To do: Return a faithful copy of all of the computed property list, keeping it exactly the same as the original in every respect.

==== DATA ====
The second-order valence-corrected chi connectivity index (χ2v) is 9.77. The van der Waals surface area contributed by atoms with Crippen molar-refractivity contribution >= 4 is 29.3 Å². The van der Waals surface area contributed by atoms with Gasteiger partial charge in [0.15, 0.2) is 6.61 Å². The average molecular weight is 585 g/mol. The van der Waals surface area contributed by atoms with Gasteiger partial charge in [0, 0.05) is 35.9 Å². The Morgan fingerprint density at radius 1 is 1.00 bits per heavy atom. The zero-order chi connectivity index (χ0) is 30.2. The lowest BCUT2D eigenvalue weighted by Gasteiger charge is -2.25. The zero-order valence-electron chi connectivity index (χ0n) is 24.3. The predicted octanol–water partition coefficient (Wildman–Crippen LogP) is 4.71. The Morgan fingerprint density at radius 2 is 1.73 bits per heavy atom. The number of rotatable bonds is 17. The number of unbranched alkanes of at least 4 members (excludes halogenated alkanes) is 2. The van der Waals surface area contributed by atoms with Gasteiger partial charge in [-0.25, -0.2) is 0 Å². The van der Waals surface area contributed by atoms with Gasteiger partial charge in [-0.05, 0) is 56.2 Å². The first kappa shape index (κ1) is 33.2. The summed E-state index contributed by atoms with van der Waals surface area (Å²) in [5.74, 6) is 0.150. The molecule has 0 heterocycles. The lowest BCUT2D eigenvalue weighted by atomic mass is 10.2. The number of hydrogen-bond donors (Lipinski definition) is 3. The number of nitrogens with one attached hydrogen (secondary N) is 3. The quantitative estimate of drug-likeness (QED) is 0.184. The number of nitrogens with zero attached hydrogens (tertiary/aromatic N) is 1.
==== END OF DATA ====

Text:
The second-order valence-corrected chi connectivity index (χ2v) is 9.77. The van der Waals surface area contributed by atoms with Crippen molar-refractivity contribution >= 4 is 29.3 Å². The van der Waals surface area contributed by atoms with Gasteiger partial charge in [0.15, 0.2) is 6.61 Å². The average molecular weight is 585 g/mol. The van der Waals surface area contributed by atoms with Gasteiger partial charge in [0, 0.05) is 35.9 Å². The Morgan fingerprint density at radius 1 is 1.00 bits per heavy atom. The zero-order chi connectivity index (χ0) is 30.2. The lowest BCUT2D eigenvalue weighted by Gasteiger charge is -2.25. The zero-order valence-electron chi connectivity index (χ0n) is 24.3. The predicted octanol–water partition coefficient (Wildman–Crippen LogP) is 4.71. The Morgan fingerprint density at radius 2 is 1.73 bits per heavy atom. The number of rotatable bonds is 17. The number of unbranched alkanes of at least 4 members (excludes halogenated alkanes) is 2. The van der Waals surface area contributed by atoms with Gasteiger partial charge in [-0.25, -0.2) is 0 Å². The van der Waals surface area contributed by atoms with Gasteiger partial charge in [-0.05, 0) is 56.2 Å². The first kappa shape index (κ1) is 33.2. The summed E-state index contributed by atoms with van der Waals surface area (Å²) in [5.74, 6) is 0.150. The molecule has 0 heterocycles. The lowest BCUT2D eigenvalue weighted by atomic mass is 10.2. The number of hydrogen-bond donors (Lipinski definition) is 3. The number of nitrogens with one attached hydrogen (secondary N) is 3. The quantitative estimate of drug-likeness (QED) is 0.184. The number of nitrogens with zero attached hydrogens (tertiary/aromatic N) is 1.